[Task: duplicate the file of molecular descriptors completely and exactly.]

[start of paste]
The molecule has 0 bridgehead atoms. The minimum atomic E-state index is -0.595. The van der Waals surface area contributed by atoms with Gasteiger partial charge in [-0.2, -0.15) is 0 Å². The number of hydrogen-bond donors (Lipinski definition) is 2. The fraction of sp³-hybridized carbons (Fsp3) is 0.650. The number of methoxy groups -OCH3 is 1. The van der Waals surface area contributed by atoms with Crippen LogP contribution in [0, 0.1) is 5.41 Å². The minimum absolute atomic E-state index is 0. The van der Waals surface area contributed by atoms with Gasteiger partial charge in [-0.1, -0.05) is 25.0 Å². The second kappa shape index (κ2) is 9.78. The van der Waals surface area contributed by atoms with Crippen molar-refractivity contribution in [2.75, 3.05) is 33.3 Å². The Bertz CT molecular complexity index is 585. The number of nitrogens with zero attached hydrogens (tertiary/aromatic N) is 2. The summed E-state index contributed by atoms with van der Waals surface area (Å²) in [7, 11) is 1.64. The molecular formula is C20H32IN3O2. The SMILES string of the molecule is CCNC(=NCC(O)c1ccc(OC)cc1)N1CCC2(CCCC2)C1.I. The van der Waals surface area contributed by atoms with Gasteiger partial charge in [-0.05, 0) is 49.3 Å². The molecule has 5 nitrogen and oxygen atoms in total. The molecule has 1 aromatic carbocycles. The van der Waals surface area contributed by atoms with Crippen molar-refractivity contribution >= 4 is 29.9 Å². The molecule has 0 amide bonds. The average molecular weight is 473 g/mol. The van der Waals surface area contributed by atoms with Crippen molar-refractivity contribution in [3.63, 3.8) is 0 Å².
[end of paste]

The molecule has 0 bridgehead atoms. The minimum atomic E-state index is -0.595. The van der Waals surface area contributed by atoms with Gasteiger partial charge in [-0.2, -0.15) is 0 Å². The number of hydrogen-bond donors (Lipinski definition) is 2. The fraction of sp³-hybridized carbons (Fsp3) is 0.650. The number of methoxy groups -OCH3 is 1. The van der Waals surface area contributed by atoms with Crippen LogP contribution in [0, 0.1) is 5.41 Å². The minimum absolute atomic E-state index is 0. The van der Waals surface area contributed by atoms with Gasteiger partial charge in [-0.1, -0.05) is 25.0 Å². The second kappa shape index (κ2) is 9.78. The van der Waals surface area contributed by atoms with Crippen molar-refractivity contribution in [2.75, 3.05) is 33.3 Å². The Bertz CT molecular complexity index is 585. The number of nitrogens with zero attached hydrogens (tertiary/aromatic N) is 2. The summed E-state index contributed by atoms with van der Waals surface area (Å²) in [7, 11) is 1.64. The molecular formula is C20H32IN3O2. The SMILES string of the molecule is CCNC(=NCC(O)c1ccc(OC)cc1)N1CCC2(CCCC2)C1.I. The van der Waals surface area contributed by atoms with Gasteiger partial charge in [-0.05, 0) is 49.3 Å². The molecule has 5 nitrogen and oxygen atoms in total. The molecule has 1 aromatic carbocycles. The van der Waals surface area contributed by atoms with Crippen molar-refractivity contribution >= 4 is 29.9 Å². The molecule has 0 amide bonds. The average molecular weight is 473 g/mol. The van der Waals surface area contributed by atoms with Crippen molar-refractivity contribution in [3.63, 3.8) is 0 Å².